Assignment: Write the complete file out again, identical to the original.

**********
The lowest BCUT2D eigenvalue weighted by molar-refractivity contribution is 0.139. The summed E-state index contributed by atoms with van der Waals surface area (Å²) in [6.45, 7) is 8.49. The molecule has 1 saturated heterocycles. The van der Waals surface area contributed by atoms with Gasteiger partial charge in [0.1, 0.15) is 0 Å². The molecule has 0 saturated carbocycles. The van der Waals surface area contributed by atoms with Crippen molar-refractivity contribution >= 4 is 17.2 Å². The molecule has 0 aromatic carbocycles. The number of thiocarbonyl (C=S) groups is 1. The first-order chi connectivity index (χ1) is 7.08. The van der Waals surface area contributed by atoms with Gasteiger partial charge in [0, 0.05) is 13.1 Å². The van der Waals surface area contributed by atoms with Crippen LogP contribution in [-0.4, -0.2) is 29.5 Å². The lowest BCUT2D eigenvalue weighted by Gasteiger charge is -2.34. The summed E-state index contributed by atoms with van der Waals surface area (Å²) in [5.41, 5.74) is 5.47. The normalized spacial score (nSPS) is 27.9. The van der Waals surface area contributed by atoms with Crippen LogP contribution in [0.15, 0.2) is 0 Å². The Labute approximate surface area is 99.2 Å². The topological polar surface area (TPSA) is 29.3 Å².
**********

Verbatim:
The lowest BCUT2D eigenvalue weighted by molar-refractivity contribution is 0.139. The summed E-state index contributed by atoms with van der Waals surface area (Å²) in [6.45, 7) is 8.49. The molecule has 1 saturated heterocycles. The van der Waals surface area contributed by atoms with Gasteiger partial charge in [0.1, 0.15) is 0 Å². The molecule has 0 saturated carbocycles. The van der Waals surface area contributed by atoms with Crippen molar-refractivity contribution >= 4 is 17.2 Å². The molecule has 0 aromatic carbocycles. The number of thiocarbonyl (C=S) groups is 1. The first-order chi connectivity index (χ1) is 7.08. The van der Waals surface area contributed by atoms with Gasteiger partial charge in [0, 0.05) is 13.1 Å². The van der Waals surface area contributed by atoms with Crippen LogP contribution in [-0.4, -0.2) is 29.5 Å². The lowest BCUT2D eigenvalue weighted by Gasteiger charge is -2.34. The summed E-state index contributed by atoms with van der Waals surface area (Å²) in [5.41, 5.74) is 5.47. The normalized spacial score (nSPS) is 27.9. The van der Waals surface area contributed by atoms with Crippen LogP contribution in [0.15, 0.2) is 0 Å². The Labute approximate surface area is 99.2 Å². The topological polar surface area (TPSA) is 29.3 Å².